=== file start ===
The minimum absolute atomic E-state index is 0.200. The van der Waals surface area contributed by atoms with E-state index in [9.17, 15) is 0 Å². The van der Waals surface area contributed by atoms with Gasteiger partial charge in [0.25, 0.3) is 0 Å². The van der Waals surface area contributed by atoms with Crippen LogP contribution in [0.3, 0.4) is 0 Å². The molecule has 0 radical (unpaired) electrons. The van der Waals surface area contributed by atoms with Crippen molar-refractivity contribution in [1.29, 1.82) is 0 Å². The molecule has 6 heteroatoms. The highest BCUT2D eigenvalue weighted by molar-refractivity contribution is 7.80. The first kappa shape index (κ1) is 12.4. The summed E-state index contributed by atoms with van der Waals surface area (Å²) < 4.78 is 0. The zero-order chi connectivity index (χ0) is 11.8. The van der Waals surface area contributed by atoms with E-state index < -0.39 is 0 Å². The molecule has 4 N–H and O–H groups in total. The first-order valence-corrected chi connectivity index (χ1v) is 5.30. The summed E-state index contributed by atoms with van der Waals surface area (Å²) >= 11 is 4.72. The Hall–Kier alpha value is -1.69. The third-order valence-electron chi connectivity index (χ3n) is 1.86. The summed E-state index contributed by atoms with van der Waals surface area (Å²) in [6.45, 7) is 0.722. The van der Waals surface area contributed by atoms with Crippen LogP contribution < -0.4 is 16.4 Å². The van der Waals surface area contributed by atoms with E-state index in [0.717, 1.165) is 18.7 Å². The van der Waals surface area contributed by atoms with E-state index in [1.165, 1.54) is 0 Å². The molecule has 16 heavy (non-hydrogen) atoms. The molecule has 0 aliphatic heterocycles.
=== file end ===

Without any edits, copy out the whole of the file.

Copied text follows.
The minimum absolute atomic E-state index is 0.200. The van der Waals surface area contributed by atoms with E-state index in [9.17, 15) is 0 Å². The van der Waals surface area contributed by atoms with Gasteiger partial charge in [0.25, 0.3) is 0 Å². The van der Waals surface area contributed by atoms with Crippen LogP contribution in [0.3, 0.4) is 0 Å². The molecule has 0 radical (unpaired) electrons. The van der Waals surface area contributed by atoms with Crippen molar-refractivity contribution in [1.29, 1.82) is 0 Å². The molecule has 6 heteroatoms. The highest BCUT2D eigenvalue weighted by molar-refractivity contribution is 7.80. The first kappa shape index (κ1) is 12.4. The summed E-state index contributed by atoms with van der Waals surface area (Å²) < 4.78 is 0. The zero-order chi connectivity index (χ0) is 11.8. The van der Waals surface area contributed by atoms with E-state index < -0.39 is 0 Å². The molecule has 4 N–H and O–H groups in total. The first-order valence-corrected chi connectivity index (χ1v) is 5.30. The summed E-state index contributed by atoms with van der Waals surface area (Å²) >= 11 is 4.72. The Hall–Kier alpha value is -1.69. The third-order valence-electron chi connectivity index (χ3n) is 1.86. The summed E-state index contributed by atoms with van der Waals surface area (Å²) in [6.45, 7) is 0.722. The van der Waals surface area contributed by atoms with Crippen LogP contribution < -0.4 is 16.4 Å². The van der Waals surface area contributed by atoms with E-state index in [0.717, 1.165) is 18.7 Å². The van der Waals surface area contributed by atoms with E-state index in [1.165, 1.54) is 0 Å². The molecule has 16 heavy (non-hydrogen) atoms. The molecule has 0 aliphatic heterocycles.